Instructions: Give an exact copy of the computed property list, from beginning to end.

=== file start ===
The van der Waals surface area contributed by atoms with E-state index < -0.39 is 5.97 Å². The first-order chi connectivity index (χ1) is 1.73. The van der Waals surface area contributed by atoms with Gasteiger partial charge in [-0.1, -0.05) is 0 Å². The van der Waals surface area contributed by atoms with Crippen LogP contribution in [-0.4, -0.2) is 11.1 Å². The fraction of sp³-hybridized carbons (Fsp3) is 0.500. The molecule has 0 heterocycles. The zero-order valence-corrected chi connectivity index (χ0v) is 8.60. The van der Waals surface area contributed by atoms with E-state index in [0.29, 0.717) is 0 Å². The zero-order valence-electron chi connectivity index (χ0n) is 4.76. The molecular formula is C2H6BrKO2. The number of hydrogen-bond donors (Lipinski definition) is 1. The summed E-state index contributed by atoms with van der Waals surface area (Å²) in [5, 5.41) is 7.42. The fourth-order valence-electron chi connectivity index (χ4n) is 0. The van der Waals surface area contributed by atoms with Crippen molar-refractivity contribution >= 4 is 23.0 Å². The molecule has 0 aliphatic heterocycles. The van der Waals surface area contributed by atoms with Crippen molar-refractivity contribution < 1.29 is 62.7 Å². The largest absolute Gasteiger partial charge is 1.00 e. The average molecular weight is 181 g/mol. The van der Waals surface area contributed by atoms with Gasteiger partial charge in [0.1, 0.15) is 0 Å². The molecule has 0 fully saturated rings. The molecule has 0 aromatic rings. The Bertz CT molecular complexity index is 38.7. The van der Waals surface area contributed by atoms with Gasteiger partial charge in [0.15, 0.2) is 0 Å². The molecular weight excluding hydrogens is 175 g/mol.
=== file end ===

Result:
The van der Waals surface area contributed by atoms with E-state index < -0.39 is 5.97 Å². The first-order chi connectivity index (χ1) is 1.73. The van der Waals surface area contributed by atoms with Gasteiger partial charge in [-0.1, -0.05) is 0 Å². The van der Waals surface area contributed by atoms with Crippen LogP contribution in [-0.4, -0.2) is 11.1 Å². The fraction of sp³-hybridized carbons (Fsp3) is 0.500. The molecule has 0 heterocycles. The zero-order valence-corrected chi connectivity index (χ0v) is 8.60. The van der Waals surface area contributed by atoms with E-state index in [0.29, 0.717) is 0 Å². The zero-order valence-electron chi connectivity index (χ0n) is 4.76. The molecular formula is C2H6BrKO2. The number of hydrogen-bond donors (Lipinski definition) is 1. The summed E-state index contributed by atoms with van der Waals surface area (Å²) in [5, 5.41) is 7.42. The fourth-order valence-electron chi connectivity index (χ4n) is 0. The van der Waals surface area contributed by atoms with Crippen molar-refractivity contribution >= 4 is 23.0 Å². The molecule has 0 aliphatic heterocycles. The van der Waals surface area contributed by atoms with Crippen molar-refractivity contribution < 1.29 is 62.7 Å². The largest absolute Gasteiger partial charge is 1.00 e. The average molecular weight is 181 g/mol. The van der Waals surface area contributed by atoms with Gasteiger partial charge in [0.1, 0.15) is 0 Å². The molecule has 0 fully saturated rings. The molecule has 0 aromatic rings. The Bertz CT molecular complexity index is 38.7. The van der Waals surface area contributed by atoms with Gasteiger partial charge in [0.15, 0.2) is 0 Å². The molecular weight excluding hydrogens is 175 g/mol.